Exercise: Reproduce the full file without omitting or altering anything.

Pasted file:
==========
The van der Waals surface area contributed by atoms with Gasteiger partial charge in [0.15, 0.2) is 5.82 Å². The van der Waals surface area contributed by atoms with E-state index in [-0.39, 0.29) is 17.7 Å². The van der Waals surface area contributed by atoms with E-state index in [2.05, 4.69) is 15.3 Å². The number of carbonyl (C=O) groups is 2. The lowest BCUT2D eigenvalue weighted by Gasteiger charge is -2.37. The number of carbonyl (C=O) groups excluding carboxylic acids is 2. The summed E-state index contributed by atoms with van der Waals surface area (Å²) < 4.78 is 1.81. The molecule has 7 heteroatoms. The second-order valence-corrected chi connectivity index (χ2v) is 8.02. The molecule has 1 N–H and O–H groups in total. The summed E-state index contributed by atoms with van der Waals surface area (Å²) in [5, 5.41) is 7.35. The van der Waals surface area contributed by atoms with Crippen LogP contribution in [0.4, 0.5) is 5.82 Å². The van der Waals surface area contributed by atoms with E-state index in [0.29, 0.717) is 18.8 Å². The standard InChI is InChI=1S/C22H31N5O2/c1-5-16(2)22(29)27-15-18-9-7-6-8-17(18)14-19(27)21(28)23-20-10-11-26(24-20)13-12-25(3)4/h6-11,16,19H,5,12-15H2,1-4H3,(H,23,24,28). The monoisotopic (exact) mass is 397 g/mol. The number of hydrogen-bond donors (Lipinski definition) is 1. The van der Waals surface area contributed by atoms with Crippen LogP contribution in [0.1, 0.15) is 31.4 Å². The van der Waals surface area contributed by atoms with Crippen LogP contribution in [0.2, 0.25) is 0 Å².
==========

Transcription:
The van der Waals surface area contributed by atoms with Gasteiger partial charge in [0.15, 0.2) is 5.82 Å². The van der Waals surface area contributed by atoms with E-state index in [-0.39, 0.29) is 17.7 Å². The van der Waals surface area contributed by atoms with E-state index in [2.05, 4.69) is 15.3 Å². The number of carbonyl (C=O) groups is 2. The lowest BCUT2D eigenvalue weighted by Gasteiger charge is -2.37. The number of carbonyl (C=O) groups excluding carboxylic acids is 2. The summed E-state index contributed by atoms with van der Waals surface area (Å²) < 4.78 is 1.81. The molecule has 7 heteroatoms. The second-order valence-corrected chi connectivity index (χ2v) is 8.02. The molecule has 1 N–H and O–H groups in total. The summed E-state index contributed by atoms with van der Waals surface area (Å²) in [5, 5.41) is 7.35. The van der Waals surface area contributed by atoms with Crippen LogP contribution in [0.4, 0.5) is 5.82 Å². The van der Waals surface area contributed by atoms with E-state index in [0.29, 0.717) is 18.8 Å². The standard InChI is InChI=1S/C22H31N5O2/c1-5-16(2)22(29)27-15-18-9-7-6-8-17(18)14-19(27)21(28)23-20-10-11-26(24-20)13-12-25(3)4/h6-11,16,19H,5,12-15H2,1-4H3,(H,23,24,28). The monoisotopic (exact) mass is 397 g/mol. The number of hydrogen-bond donors (Lipinski definition) is 1. The van der Waals surface area contributed by atoms with Crippen LogP contribution in [0.1, 0.15) is 31.4 Å². The van der Waals surface area contributed by atoms with Crippen LogP contribution in [0.2, 0.25) is 0 Å².